LOS ANGELES, Dec. 13 Even before the release on Wednesday of “The Fellowship of the Ring,” the first installment in a trilogy of films based on J. R. R. Tolkien’s “Lord of the Rings,” New Line Cinema is contemplating a novel distribution plan to lure those who enjoy the film back to see it at least one more time.
As it stands, the 2-hour-58-minute epic fantasy involving a colossal battle between good and evil in a world of elves, dwarfs, wizards, goblins and hairy-footed hobbits ends as Tolkien’s first volume ends, on a cliffhanger note. But there is no notice on screen that the story will continue. Nor are there any scenes from either of the next installments, “The Two Towers,” due in theaters at Christmas 2002, or “The Return of the King,” due Christmas 2003.
“There was some discussion about including some scenes at the end from `The Two Towers,’ but at the end of the day we decided that might be a little tacky,” said Robert Shaye, co-chief executive of New Line Cinema, a unit of AOL Time Warner.
Michael Lynne, the other co-chief executive, said that New Line wanted to avoid, at first viewing, spoiling the experience for people who have eagerly awaited a big-budget screen version of Tolkien’s classic. “We felt it would cheapen the experience of this film, because it was like saying, `Ah, now we got you, we’re going to make you sit through a trailer for the next film.’ It felt wrong.”
Once the film has been in theaters for a while, though, the studio may be less timid about potential tackiness.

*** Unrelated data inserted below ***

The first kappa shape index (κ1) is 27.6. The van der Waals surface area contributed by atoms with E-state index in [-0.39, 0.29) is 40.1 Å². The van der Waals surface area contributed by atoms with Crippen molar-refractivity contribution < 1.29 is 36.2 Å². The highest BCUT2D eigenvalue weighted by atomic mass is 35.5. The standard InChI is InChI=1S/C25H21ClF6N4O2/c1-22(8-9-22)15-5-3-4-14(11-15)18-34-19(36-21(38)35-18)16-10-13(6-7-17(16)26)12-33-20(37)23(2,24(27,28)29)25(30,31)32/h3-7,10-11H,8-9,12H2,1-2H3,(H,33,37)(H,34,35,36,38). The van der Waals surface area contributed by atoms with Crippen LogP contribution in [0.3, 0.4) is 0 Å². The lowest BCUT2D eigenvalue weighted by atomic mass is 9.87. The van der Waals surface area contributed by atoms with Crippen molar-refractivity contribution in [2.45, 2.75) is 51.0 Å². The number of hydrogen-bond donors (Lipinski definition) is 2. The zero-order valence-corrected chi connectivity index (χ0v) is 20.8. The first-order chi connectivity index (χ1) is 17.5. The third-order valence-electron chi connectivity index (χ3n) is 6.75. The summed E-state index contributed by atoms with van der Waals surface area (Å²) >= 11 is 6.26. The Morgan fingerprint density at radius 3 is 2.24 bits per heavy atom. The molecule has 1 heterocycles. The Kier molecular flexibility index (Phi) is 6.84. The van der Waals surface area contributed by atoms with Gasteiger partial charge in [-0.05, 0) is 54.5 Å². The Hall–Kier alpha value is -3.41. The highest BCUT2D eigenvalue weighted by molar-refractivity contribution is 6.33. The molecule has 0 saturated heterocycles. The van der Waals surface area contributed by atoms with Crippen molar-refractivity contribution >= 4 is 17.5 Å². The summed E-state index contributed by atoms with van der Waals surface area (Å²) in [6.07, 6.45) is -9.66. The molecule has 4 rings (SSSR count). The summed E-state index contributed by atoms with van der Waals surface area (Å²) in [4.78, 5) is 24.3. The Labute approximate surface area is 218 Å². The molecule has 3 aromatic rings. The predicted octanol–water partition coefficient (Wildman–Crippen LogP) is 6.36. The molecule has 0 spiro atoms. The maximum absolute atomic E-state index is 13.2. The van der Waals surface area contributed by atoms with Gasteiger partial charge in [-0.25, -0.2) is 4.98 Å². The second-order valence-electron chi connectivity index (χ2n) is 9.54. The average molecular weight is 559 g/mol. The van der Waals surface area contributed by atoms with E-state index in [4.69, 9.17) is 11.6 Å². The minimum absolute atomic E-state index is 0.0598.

“We’re just thinking about it now,” said Rolf Mittweg, president for worldwide distribution and marketing. “But there is a plan that we might do something rather innovative, depending on how the movie performs and how long it runs.”
The plan is that deep in the film’s theatrical run the studio expects it to be in theaters through March, Mr. Mittweg said New Line might recall all the last reels and replace them with new ones featuring, after the closing credits, a new teaser- trailer for “The Two Towers.”
“It’s just a question of exchanging the last reel, adding a minute of footage of the new movie that could possibly drive people back into the theaters,” Mr. Mittweg said. New Line is already preparing a teaser- trailer for “The Two Towers.”
It has become increasingly common for film companies with a blockbuster to come up with an extra bell or whistle to get people back into theaters. Several weeks into its theatrical run, the computer-animated “Monsters Inc.” added some fresh “outtakes” of concocted bloopers from the film that appear during the closing credits. In New Line’s case, the novelty is the promotion of the sequel with the original film.
The pattern for the regular release of trailers in 2002 for “The Two Towers” will be the same as the pattern this year for trailers of “The Fellowship of the Ring” a first teaser early in the year and a longer teaser in late spring. For now, Mr. Mittweg said, New Line plans to release DVD and videocassette versions of “The Fellowship of the Ring” in August. Attached to it will be a full-fledged trailer of “The Two Towers” including dialogue scenes and plot points.
This longer trailer, which will begin running in theaters at the same time, will then become “the workhorse,” Mr. Mittweg said, promoting the second film’s release throughout the fall and early holiday season, leading up to its December release.